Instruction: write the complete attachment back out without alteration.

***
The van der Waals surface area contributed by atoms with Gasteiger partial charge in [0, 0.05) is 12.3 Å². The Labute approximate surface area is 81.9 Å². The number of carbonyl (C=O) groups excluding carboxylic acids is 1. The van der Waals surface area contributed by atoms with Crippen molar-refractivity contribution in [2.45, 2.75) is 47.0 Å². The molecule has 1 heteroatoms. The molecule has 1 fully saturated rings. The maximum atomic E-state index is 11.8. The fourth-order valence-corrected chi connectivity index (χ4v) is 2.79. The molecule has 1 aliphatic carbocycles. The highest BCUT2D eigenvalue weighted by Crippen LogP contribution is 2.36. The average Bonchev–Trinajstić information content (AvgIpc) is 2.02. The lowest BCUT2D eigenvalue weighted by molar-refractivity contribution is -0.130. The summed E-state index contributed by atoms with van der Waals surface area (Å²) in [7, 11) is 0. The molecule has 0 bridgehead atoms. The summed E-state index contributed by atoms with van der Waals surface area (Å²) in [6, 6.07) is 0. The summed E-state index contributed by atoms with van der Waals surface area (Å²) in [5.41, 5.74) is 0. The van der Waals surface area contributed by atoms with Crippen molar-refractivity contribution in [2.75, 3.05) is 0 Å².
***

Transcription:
The van der Waals surface area contributed by atoms with Gasteiger partial charge in [0, 0.05) is 12.3 Å². The Labute approximate surface area is 81.9 Å². The number of carbonyl (C=O) groups excluding carboxylic acids is 1. The van der Waals surface area contributed by atoms with Crippen molar-refractivity contribution in [2.45, 2.75) is 47.0 Å². The molecule has 1 heteroatoms. The molecule has 1 fully saturated rings. The maximum atomic E-state index is 11.8. The fourth-order valence-corrected chi connectivity index (χ4v) is 2.79. The molecule has 1 aliphatic carbocycles. The highest BCUT2D eigenvalue weighted by Crippen LogP contribution is 2.36. The average Bonchev–Trinajstić information content (AvgIpc) is 2.02. The lowest BCUT2D eigenvalue weighted by molar-refractivity contribution is -0.130. The summed E-state index contributed by atoms with van der Waals surface area (Å²) in [7, 11) is 0. The molecule has 0 bridgehead atoms. The summed E-state index contributed by atoms with van der Waals surface area (Å²) in [6, 6.07) is 0. The summed E-state index contributed by atoms with van der Waals surface area (Å²) in [5.41, 5.74) is 0. The van der Waals surface area contributed by atoms with Crippen molar-refractivity contribution in [2.75, 3.05) is 0 Å².